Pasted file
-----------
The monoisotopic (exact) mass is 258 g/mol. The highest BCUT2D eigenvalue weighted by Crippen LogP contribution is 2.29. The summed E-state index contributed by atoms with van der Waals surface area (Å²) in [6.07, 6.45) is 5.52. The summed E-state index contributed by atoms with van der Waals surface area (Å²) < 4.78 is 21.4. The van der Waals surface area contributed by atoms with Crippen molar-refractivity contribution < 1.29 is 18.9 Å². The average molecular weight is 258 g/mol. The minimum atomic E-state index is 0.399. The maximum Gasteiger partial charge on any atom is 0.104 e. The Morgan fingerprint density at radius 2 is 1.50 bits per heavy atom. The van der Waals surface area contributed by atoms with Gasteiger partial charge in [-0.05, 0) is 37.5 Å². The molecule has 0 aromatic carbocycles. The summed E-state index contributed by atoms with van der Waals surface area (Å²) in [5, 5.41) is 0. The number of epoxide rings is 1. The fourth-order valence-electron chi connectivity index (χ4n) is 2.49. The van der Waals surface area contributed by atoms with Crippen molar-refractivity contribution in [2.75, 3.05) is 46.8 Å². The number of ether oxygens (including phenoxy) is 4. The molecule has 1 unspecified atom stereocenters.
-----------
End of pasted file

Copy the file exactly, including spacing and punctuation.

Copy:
The monoisotopic (exact) mass is 258 g/mol. The highest BCUT2D eigenvalue weighted by Crippen LogP contribution is 2.29. The summed E-state index contributed by atoms with van der Waals surface area (Å²) in [6.07, 6.45) is 5.52. The summed E-state index contributed by atoms with van der Waals surface area (Å²) < 4.78 is 21.4. The van der Waals surface area contributed by atoms with Crippen molar-refractivity contribution < 1.29 is 18.9 Å². The average molecular weight is 258 g/mol. The minimum atomic E-state index is 0.399. The maximum Gasteiger partial charge on any atom is 0.104 e. The Morgan fingerprint density at radius 2 is 1.50 bits per heavy atom. The van der Waals surface area contributed by atoms with Gasteiger partial charge in [-0.05, 0) is 37.5 Å². The molecule has 0 aromatic carbocycles. The summed E-state index contributed by atoms with van der Waals surface area (Å²) in [5, 5.41) is 0. The number of epoxide rings is 1. The fourth-order valence-electron chi connectivity index (χ4n) is 2.49. The van der Waals surface area contributed by atoms with Crippen molar-refractivity contribution in [2.75, 3.05) is 46.8 Å². The number of ether oxygens (including phenoxy) is 4. The molecule has 1 unspecified atom stereocenters.